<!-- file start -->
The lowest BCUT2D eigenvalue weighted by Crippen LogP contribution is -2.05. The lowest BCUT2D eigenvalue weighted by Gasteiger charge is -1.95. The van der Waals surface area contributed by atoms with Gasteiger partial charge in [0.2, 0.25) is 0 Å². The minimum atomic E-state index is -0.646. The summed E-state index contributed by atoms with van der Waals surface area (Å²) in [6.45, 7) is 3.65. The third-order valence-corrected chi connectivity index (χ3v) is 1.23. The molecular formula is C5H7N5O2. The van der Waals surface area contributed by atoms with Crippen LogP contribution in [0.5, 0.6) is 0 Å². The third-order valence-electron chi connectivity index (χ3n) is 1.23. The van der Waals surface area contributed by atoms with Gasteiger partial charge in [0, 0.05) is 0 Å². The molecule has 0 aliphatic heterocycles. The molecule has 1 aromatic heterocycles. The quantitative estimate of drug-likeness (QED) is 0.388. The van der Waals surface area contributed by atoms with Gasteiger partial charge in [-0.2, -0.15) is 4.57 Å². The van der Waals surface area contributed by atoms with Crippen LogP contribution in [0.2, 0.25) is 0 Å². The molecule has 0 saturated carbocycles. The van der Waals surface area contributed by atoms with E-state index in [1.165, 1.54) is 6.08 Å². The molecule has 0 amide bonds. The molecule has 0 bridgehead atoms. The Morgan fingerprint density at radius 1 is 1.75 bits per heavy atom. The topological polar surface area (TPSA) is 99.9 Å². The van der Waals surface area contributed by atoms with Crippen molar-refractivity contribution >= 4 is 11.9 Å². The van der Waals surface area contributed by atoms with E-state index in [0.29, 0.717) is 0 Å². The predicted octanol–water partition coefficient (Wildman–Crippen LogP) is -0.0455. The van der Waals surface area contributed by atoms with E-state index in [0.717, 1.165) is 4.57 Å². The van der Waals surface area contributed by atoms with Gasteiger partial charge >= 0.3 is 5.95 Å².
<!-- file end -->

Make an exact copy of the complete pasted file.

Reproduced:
The lowest BCUT2D eigenvalue weighted by Crippen LogP contribution is -2.05. The lowest BCUT2D eigenvalue weighted by Gasteiger charge is -1.95. The van der Waals surface area contributed by atoms with Gasteiger partial charge in [0.2, 0.25) is 0 Å². The minimum atomic E-state index is -0.646. The summed E-state index contributed by atoms with van der Waals surface area (Å²) in [6.45, 7) is 3.65. The third-order valence-corrected chi connectivity index (χ3v) is 1.23. The molecular formula is C5H7N5O2. The van der Waals surface area contributed by atoms with Crippen LogP contribution in [0.5, 0.6) is 0 Å². The third-order valence-electron chi connectivity index (χ3n) is 1.23. The van der Waals surface area contributed by atoms with Gasteiger partial charge in [0, 0.05) is 0 Å². The molecule has 0 aliphatic heterocycles. The molecule has 1 aromatic heterocycles. The quantitative estimate of drug-likeness (QED) is 0.388. The van der Waals surface area contributed by atoms with Gasteiger partial charge in [-0.2, -0.15) is 4.57 Å². The van der Waals surface area contributed by atoms with Crippen LogP contribution in [0.2, 0.25) is 0 Å². The molecule has 0 saturated carbocycles. The van der Waals surface area contributed by atoms with E-state index in [1.165, 1.54) is 6.08 Å². The molecule has 0 amide bonds. The molecule has 0 bridgehead atoms. The Morgan fingerprint density at radius 1 is 1.75 bits per heavy atom. The topological polar surface area (TPSA) is 99.9 Å². The van der Waals surface area contributed by atoms with Crippen molar-refractivity contribution >= 4 is 11.9 Å². The van der Waals surface area contributed by atoms with E-state index in [0.29, 0.717) is 0 Å². The predicted octanol–water partition coefficient (Wildman–Crippen LogP) is -0.0455. The van der Waals surface area contributed by atoms with E-state index in [0.717, 1.165) is 4.57 Å². The van der Waals surface area contributed by atoms with Gasteiger partial charge >= 0.3 is 5.95 Å².